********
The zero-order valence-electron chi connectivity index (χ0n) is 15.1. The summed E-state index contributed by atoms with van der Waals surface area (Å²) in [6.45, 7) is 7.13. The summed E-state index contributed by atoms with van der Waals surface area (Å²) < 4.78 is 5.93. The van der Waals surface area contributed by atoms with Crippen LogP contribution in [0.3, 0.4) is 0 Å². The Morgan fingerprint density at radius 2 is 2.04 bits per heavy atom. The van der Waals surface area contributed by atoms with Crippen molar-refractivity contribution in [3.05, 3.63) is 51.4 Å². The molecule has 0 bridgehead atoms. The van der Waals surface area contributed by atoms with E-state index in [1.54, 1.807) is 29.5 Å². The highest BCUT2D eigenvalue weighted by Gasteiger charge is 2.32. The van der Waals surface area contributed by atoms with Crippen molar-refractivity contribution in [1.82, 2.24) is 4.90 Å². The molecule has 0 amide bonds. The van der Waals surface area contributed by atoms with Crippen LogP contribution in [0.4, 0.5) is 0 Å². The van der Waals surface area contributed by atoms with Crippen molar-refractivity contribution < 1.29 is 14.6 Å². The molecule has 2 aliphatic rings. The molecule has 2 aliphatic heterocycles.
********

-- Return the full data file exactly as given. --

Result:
The zero-order valence-electron chi connectivity index (χ0n) is 15.1. The summed E-state index contributed by atoms with van der Waals surface area (Å²) in [6.45, 7) is 7.13. The summed E-state index contributed by atoms with van der Waals surface area (Å²) < 4.78 is 5.93. The van der Waals surface area contributed by atoms with Crippen LogP contribution in [0.3, 0.4) is 0 Å². The Morgan fingerprint density at radius 2 is 2.04 bits per heavy atom. The van der Waals surface area contributed by atoms with Crippen molar-refractivity contribution in [3.05, 3.63) is 51.4 Å². The molecule has 0 bridgehead atoms. The van der Waals surface area contributed by atoms with E-state index in [1.54, 1.807) is 29.5 Å². The highest BCUT2D eigenvalue weighted by Gasteiger charge is 2.32. The van der Waals surface area contributed by atoms with Crippen molar-refractivity contribution in [1.82, 2.24) is 4.90 Å². The molecule has 0 amide bonds. The van der Waals surface area contributed by atoms with Crippen LogP contribution in [0.4, 0.5) is 0 Å². The van der Waals surface area contributed by atoms with Crippen molar-refractivity contribution < 1.29 is 14.6 Å². The molecule has 2 aliphatic rings. The molecule has 2 aliphatic heterocycles.